O sin-free man,
where you gonna run to?

Will you hide in a virus shelter, assuming you can build one? And then you'll come out when? Once the food runs out? There’s nothing outside of the shelter for you, ever again. In fact, if you dare to take one step out, you’re doomed.

Face it, the evangelical hope for an afterlife is doomed. Nobody is going to ride a moonbeam to heaven. We’re all gonna die, left behind right where we’re gagging, and vomiting blood, and defecating in our pants. The knowledge of how to make that happen is out there. The equipment is small enough to hide in a teen-ager's bedroom closet or the trunk of a car. The price is within reach. 

A good guy with a gun — even a gun with thirty rounds in its magazine — is no help at all when the targets are each a couple of spliced bits of DNA, too small to see without an electron microscope, and there are billions and billions of targets all over the walls of your kitchen, and your bedroom, and your office, and your safe room, and your toilet seat. 

See you all in hell, suckers. And don’t worry about how you’ll get there. When the time comes, we’ll all find it right where we’re standing.

Friday, May 04, 2018

What’s that? There’s a glitzy building around the corner emblazoned with the Trump name? There goes the neighborhood!

Is this the future of every Trump building — and the neighborhood around
it — in the world?
Uh oh! Trouble in Glitzville!

Since Donald Trump became president, “…Trump-branded buildings in New York have lagged behind the luxury market, selling for about 6.6 percent less than the average Manhattan condominium in 2017,” reports the New York Times.

A rose by any other name 
might  actually stink —
and Trump ain’t no rose

What’s that? You mean those big, glitzy, golden, all-capital letters, spelling out the name “TRUMP” on buildings actually decrease property values? Evidently. You might as well put the name “CRAP” or “TURDS” or some such on a building and hope some suckers will want to live in it.

This piece of news, likely gloomy for Trumpistas everywhere, emerged in a story that ran in the New York Times on Friday about a 46-story condominium on the  Upper West Side of Manhattan, that seems about to vote to remove Trump’s name from their facade — perhaps to increase the value of their property.

In any case, the move is almost certain to decrease the level of embarrassment for occupants of the building that comes from having any connection at all with the Trump name. Little wonder, according to the Times, that fewer than a quarter of the building’s 377 condo owners want to retain the Trump name.

The folks who vote to get Trump off their property, or at least to get his name off their facade, will be willing to do so even though it’s going to cost them — and cost them plenty. The building’s board of directors has estimated that it will cost them $19,000 just to remove  the letters spelling out Trump’s name. But that’s only the beginning.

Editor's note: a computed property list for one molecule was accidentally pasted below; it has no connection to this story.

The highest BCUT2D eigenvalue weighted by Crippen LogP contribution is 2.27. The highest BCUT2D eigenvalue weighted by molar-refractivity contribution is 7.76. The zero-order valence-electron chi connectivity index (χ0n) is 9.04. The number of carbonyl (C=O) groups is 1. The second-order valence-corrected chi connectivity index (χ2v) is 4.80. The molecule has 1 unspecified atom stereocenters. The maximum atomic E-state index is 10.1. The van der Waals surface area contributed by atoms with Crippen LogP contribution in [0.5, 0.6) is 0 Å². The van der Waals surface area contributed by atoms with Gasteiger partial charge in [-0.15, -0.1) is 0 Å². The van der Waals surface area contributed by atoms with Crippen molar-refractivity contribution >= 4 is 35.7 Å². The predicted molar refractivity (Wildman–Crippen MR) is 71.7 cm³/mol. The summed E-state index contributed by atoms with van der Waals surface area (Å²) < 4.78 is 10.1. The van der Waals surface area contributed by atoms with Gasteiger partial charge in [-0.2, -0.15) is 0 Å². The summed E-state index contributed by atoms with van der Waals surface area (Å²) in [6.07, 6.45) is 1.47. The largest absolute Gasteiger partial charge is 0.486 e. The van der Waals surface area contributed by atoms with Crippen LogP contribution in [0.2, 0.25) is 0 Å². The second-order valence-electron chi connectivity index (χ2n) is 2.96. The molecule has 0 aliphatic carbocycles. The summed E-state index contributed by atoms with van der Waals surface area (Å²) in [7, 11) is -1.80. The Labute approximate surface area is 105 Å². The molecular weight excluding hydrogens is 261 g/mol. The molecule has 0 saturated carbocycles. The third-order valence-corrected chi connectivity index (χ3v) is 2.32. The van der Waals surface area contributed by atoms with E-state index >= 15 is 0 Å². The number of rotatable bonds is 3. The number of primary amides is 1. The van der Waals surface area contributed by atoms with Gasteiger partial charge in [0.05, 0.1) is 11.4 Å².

Evidently, letters hanging on a building for roughly 19 years have the same effect as a picture hanging on a wall in your living room for nineteen years. Take the picture down, and there’s a shadow of the picture where the picture used to be. So more expenses.

The Lady Macbeth Syndrome

The building will have to spend $23,000, says the Times, “to wash the facade of the building afterward.” Evidently, it takes a whole lot of scrubbing to erase the stain of the Trump name. Or as Lady Macbeth put it while compulsively washing her hands, "Out, damned spot! Out I say!"

And speaking of great names in compulsive-obsessive behavior, Trump, who sued in advance of the vote to stop the removal of his name, lost in court. But he plans to keep the suit going anyway, with an appeal. My guess is that his appeal will go, if not to the very gates of hell, at least to the U.S. Supreme Court. (Assuming there is any difference between the two.)

Sue? Sue why? Evidently, when Trump was selling condos in the building, he granted the building the right to put his name on it in perpetuity. There’s nothing in the contract that I've seen reported that says the building has to keep his name on it. Anyway, that’s what a judge in New York said, in giving the Trump organization the back of his hand.

A huffy hissy fit

You may not be surprised to learn that the Trump organization got mighty huffy about the judge’s decision, calling it “unprecedented” and “limited to a technical issue.” Some of us New Yorkers are waiting with bated breath to learn what that technical issue might be, or what’s “unprecedented” about the notion that if it isn’t in the contract, it isn’t in the contract.

Nevertheless, the Times reports that the Trump organization plans to appeal. If you ask me, this is part of a long established legal tradition, perhaps learned by Trump from the late Roy Cohn, that even if you can’t win you can win, just by making the quest for justice so expensive for the other side that they throw up their hands and surrender. My ex-wife’s matrimonial lawyer hewed to the same strategy. Trust me on this because I know from personal experience. It works.

Or, to quote from the Times again, “…some residents are concerned about being ensnared in costly and lengthy litigation. ‘I would rather the building spend money on a long gestating renovation project than this litigation,’ said the longtime resident, who asked for anonymity because feeling are running hot in the building."

For some, the Trump 
name is cringeworthy

Meanwhile, plenty of occupants of Trump-y buildings around the hemisphere would rather fight and switch the monicker of their buildings. Condo owners of the Trump Parc in Connecticut are also considering getting the damned name off their building. And two hotels that once bore the Trump name have decided they could be more prosperous without it — the former Trump hotel and condominium in Panama City and  the former Trump International Hotel and Tower in Toronto, 

Or as one occupant in the Upper West Side Trump condo building said, “There are lots of us who cringe when people associate the building with his name.”